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How to program Arduino with Visual Studio Code

In the blog we have already seen different alternatives to the standard IDE for programming development boards such as Arduino. This time we are going to see another very popular option for programming Arduino using Visual Studio Code and its Arduino extension.

As we have mentioned several times, the standard IDE is very limited. It’s good to get started, but it quickly falls short when you ask for more and lacks features that are common in any modern IDE.

Visual Studio Code (or VSCode) is an open-source text editor developed by Microsoft that stands out for being lightweight, extensible, and customizable and that is gaining great popularity among some developers.

Visual Studio Code is available for Windows, Linux, and Mac. It is an open-source project and its code is available at

We could say that Visual Studio Code is part of a new trend of programs that are halfway between a text editor and a lightweight IDE, a category in which we could also include the very popular Atom.

We saw how to program Arduino with Atom and PlatformIO in this post /programar-arduino-con-atom-y-platformio-ide/

To program Arduino with Visual Studio Code, we will need an extension also developed by Microsoft and also open-source, whose code is available at

The Arduino extension for Visual Studio Code has functions similar to the standard IDE, such as the library manager, example library, included serial monitor, and verify or upload Sketch functions.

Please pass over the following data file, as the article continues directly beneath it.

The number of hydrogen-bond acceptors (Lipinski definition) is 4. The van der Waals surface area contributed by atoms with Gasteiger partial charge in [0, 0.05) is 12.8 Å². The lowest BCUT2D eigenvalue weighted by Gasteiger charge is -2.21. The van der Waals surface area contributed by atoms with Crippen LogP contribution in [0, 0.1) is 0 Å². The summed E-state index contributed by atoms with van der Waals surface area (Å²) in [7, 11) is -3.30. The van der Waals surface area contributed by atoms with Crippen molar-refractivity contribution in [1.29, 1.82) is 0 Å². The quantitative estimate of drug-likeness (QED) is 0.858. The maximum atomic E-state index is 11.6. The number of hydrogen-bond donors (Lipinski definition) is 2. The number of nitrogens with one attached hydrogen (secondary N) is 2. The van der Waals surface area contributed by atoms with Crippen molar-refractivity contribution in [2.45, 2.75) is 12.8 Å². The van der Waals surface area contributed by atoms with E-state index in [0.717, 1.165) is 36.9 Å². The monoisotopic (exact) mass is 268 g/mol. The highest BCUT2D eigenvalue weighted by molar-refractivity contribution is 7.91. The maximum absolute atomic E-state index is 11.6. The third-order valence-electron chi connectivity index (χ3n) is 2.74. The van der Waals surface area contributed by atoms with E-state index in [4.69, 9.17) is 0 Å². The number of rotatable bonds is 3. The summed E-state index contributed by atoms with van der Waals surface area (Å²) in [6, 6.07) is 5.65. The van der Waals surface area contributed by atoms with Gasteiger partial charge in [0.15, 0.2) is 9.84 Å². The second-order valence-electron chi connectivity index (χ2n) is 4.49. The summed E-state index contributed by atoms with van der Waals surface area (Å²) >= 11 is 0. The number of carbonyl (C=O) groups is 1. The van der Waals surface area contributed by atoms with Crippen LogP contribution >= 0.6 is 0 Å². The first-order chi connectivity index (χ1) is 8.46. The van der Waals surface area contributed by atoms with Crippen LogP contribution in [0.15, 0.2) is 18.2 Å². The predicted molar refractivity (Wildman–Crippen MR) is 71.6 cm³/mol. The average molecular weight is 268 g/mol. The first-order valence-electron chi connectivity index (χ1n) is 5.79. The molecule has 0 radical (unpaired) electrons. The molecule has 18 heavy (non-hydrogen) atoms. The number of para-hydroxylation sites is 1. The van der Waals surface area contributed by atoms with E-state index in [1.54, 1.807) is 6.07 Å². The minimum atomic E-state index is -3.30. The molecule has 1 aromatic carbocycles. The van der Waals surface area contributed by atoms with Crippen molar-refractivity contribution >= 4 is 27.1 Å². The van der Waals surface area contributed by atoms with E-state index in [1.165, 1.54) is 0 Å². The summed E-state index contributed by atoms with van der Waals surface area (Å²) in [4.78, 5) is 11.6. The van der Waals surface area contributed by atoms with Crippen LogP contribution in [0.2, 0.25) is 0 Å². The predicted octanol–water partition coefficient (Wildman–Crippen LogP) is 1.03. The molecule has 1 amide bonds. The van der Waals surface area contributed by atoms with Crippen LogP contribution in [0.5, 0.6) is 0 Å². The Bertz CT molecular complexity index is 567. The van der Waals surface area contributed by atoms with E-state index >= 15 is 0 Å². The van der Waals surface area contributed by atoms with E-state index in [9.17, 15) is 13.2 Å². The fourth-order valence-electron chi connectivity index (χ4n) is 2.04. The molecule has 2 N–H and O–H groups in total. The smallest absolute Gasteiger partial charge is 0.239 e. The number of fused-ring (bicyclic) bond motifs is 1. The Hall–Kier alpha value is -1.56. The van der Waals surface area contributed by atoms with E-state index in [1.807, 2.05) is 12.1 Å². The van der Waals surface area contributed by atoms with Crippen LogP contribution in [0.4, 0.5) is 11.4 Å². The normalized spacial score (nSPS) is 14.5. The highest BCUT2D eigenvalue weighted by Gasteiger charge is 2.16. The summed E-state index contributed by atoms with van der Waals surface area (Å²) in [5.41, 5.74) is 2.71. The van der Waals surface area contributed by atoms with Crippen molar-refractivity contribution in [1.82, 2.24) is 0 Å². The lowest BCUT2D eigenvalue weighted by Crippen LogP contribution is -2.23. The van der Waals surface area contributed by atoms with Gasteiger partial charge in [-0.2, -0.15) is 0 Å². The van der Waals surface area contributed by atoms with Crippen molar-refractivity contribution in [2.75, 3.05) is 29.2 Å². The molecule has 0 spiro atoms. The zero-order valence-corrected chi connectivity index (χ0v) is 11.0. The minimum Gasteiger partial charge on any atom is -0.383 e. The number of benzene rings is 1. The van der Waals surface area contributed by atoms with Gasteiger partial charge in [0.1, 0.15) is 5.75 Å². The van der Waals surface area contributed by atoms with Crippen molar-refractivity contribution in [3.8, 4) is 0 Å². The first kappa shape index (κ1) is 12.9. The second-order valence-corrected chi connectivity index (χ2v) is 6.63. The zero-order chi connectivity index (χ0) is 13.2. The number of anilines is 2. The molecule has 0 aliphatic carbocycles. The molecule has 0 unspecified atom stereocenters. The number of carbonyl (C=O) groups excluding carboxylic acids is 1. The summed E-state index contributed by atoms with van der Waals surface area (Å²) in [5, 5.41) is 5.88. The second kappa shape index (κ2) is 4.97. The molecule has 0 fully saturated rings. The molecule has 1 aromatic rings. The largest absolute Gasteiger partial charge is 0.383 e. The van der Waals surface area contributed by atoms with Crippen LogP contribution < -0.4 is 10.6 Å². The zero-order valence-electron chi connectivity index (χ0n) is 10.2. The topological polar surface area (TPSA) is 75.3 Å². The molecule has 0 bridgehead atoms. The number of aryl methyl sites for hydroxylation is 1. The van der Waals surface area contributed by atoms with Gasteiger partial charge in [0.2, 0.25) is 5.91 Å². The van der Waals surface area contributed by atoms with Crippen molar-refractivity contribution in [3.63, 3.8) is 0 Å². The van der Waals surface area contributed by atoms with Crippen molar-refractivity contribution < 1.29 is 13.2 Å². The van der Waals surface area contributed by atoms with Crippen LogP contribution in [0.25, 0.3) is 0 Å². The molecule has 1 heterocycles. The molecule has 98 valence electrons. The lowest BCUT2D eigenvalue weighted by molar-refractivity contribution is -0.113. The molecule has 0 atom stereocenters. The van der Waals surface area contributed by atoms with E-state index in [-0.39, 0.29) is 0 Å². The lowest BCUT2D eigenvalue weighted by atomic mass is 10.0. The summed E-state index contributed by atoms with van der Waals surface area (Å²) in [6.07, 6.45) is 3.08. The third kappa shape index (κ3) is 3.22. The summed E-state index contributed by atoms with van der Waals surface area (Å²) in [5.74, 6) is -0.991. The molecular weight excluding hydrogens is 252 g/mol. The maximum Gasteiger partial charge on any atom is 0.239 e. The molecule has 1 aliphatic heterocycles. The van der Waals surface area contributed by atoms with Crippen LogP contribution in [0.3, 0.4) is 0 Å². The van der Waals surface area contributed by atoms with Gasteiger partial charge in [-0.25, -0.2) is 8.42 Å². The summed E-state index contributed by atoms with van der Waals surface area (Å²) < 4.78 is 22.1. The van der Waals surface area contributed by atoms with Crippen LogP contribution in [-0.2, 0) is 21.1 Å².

But Visual Studio Code adds essential functions nowadays such as autocompletion (intellisense), snippets, syntax highlighting, creating an empty project from a template (scaffolding), or debug functions.

As you can see, many more functions than the standard IDE that are expected in a current IDE and are very helpful when carrying out our projects. So let’s see how to program Arduino with Visual Studio Code.


Logically we have to have Visual Studio Code installed. If you don’t have it yet, you can download and install the appropriate version for your operating system from

On the other hand, we need to have the Arduino IDE installed version 1.6 or higher. We imagine that at this point you already have it installed (right?) but, just in case, you can check the progress in this post.

Install the Arduino extension

When we have the prerequisites installed we have to install the Arduino extension for Visual Studio Code. To do this, we click on the extension manager, search for ‘Arduino’ and click install.


It will ask us if we want to install necessary dependencies for the Arduino extension (like C++ for Visual Studio). We install them as well.


We have now installed the Arduino extension! Now we can use Visual Studio Code to edit “.ino” files and enjoy the new features such as intellisense, or syntax highlighting.

VsCode Arduino extension commands

The Arduino extension adds various commands to Visual Studio Code to interact with Arduino files. These commands will be active when we are editing a Sketch (*.ino).

To access the commands we start the command palette by pressing the keys F1 or Ctrl+Shift+P and write the command we want (you don’t need to write it all, just the first ones are enough for it to appear and select it from the list).


These commands of the Arduino extension for VsCode are:

  • Arduino: Initialize: Create a new Arduino project with a Sketch
  • Arduino: Board Manager: Select the board for the current project
  • Arduino: Upload: Compile and upload sketch (Control + Alt + U)
  • Arduino: Verify: Compile sketch (Control + Alt + R)
  • Arduino: Examples: Show examples list
  • Arduino: Library Manager: Explore and manage libraries